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Burning Questions: Dream Shake Game 2 Q&A

Keep starting Beverley? -- Could the Rockets have won? -- What changed? -- Who deserves more run?

Christian Petersen

Game 2 is in the books after the Rockets came up just short in a come-from-behind bid for victory against the Oklahoma City Thunder.

One more three pointer and all the headlines could be different.

The Dream Shake writers field four questions on Game 2:

Final - 4.24.2013 1 2 3 4 Total
Houston Rockets 28 27 17 30 102
Oklahoma City Thunder 29 28 21 27 105

Complete Coverage >

1. Should Patrick Beverley start the remainder of the series (even if Lin is at full health)?

AK: YES. Beverley was a pain in Russell Westbrook's side all night and even though Russ ended up with 29, Beverley has the ability to take him out of his game. Plus, Westbrook is already volatile and Bev can get under anyone's skin. This isn't a commentary on Lin, who should also start if he's healthy.

MATT: YES. He clearly was able to bother Westbrook at times on Wednesday, who did score 29 points, but was only 10-26 from the floor and 1-7 from the 3-point line. Beverley was also extremely productive offensively and on the glass, and was the only guy to shoot better than 33% beyond the arc. If Lin comes back, go with Wednesday's small ball lineup with both guys on the floor.

MAX: YES. Patrick "Axel" Beverley brings a defensive tenacity nobody on the Rockets can match. He has to be on the court to defend Westbrook. Move Lin to the two guard and have him guard Thabo.

DAVID: YES, but only due to OKC's roster construction and matchup issues. Against most other teams, Beverley should be a backup. For example, just watch how Beverley becomes a focal point of the OKC defense in Game 3.

BD: YES. This is a red herring of a question. Starting Beverley even if Lin is healthy doesn't exclude Lin from anything. McHale needs a point guard who won't turn the ball over and will be tenacious and aggressive about his game. That's not Lin, not in this series at least. Beverley deserves the nod at the 1 and Lin can take the 2.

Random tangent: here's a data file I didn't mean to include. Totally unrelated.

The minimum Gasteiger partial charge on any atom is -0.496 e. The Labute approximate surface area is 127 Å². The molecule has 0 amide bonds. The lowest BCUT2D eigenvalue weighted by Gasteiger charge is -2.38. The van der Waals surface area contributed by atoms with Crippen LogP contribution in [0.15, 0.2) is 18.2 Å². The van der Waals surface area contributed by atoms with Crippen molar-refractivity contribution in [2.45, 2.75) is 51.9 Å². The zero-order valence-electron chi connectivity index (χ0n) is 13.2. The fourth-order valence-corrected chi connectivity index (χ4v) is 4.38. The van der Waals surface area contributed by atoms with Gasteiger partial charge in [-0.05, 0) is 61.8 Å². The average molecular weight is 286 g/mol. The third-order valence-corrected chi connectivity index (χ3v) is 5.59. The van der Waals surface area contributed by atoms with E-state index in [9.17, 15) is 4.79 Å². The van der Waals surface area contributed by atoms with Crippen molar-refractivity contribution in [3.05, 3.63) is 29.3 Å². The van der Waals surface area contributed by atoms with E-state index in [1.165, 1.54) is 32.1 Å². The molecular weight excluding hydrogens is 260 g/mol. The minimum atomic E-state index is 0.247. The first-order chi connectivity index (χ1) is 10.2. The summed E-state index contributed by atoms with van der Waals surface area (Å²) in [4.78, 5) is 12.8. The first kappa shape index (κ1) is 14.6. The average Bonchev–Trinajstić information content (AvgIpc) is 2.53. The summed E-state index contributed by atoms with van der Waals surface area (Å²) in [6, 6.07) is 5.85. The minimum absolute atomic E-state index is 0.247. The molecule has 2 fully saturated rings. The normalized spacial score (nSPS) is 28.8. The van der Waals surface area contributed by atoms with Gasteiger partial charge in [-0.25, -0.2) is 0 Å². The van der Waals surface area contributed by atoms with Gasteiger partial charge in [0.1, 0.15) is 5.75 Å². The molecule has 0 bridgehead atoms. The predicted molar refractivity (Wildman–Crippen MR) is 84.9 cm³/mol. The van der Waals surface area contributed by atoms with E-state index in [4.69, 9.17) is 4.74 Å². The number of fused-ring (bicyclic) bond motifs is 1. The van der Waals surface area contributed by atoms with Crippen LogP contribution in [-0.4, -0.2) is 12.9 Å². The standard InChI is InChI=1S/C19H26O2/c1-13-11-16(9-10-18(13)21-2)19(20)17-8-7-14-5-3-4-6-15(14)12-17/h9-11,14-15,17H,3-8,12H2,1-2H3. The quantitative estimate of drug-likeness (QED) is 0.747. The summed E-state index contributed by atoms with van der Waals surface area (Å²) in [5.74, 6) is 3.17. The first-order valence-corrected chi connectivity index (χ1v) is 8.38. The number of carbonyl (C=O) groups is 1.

LEE: YES. Yes, right along side Lin if he can go. If he can't the question is a bit moot as there is no choice. I don't expect him to be quite as effective but if he can be we win game 3.

JESUS: YES. Yes: Patrick Beverly aka "The Mitten" for his pesky defending a la Gary Payton, has clearly earned a starter's spot for the remainder of this series even is Jeremy Lin plays. His aggressiveness and unwillingness to back down from a challenge was the difference maker in Game 2. Russell Westbrook still managed to score 29 points but he earned every single one of those points. Beverly was effective on both sides of the court and was the second leading rebounder not just for the Rockets but from both teams. Beverly stands 6'1 but jumps as if he has boosters in his shoes.

2. The difference between winning and losing game two is...

AK: EXPERIENCE. The Thunder had it and the Rockets didn't. You have to stay focused in these kinds of games, and the Rockets let it slip away while the Thunder picked their spots and controlled the flow late.

MATT: 4thQ SHOOTING. Making shots down the stretch. After taking a 95-91 lead with Delfino's 3-pointer, the Rockets missed their next four field goal attempts before Beverley hit that layup with 1 second left. If it wasn't for the referees being generous with Harden's free throw attempts, Houston wouldn't have scored a point for nearly three-and-a-half minutes. You can't do that and beat a team like the Thunder.

MAX: EXPERIENCE. For the second time in three games the Rockets collapsed on the the final offensive possession of the game coming out of a timeout. This play was an indicator of the lack of experience these Rockets have, both playoff experience and experience playing with one another.

DAVID: HERO BALL. Rockets took a 4 point lead and immediately started playing tight and holding onto the ball. Yes, Harden is really good about drawing fouls, but the team energy dies when he does this.

BD: POINT DIFFERENTIAL. If you're asking what the Rockets could have done better I would have to say rebounding. The Thunder pulled down boards the Rockets needed to get. Late in the game the Rockets shaped up about their rebounding game but when Patrick Beverley is your leader in boards for a while in the game you're not having the right kind of night.

LEE: CHANDLER PARSONS. Chandler Parsons 3 point brick fest in the fourth quarter. Had he made any of them the Rockets win. I really hate to blame it on him because his hustle was one of the main reason Houston got back into the game, but I kept waiting to hear the announcers go NBA Jam on us with "He can't buy a bucket!"

JESUS: EXPERIENCE. The Thunder showed what three years of postseason experience does for a young team. When Oklahoma needed a basket they went to their bread and butter Kevin Durant, but instead of forcing a shot he found Thabo Sefolosha for an open three (yes, we all saw Kendrick Perkins hold Chandler Parsons but we can't blame this game on the refs) then dished it to Serge Ibaka for a mid range jumper. Experience playing in big games sealed the win for the Thunder.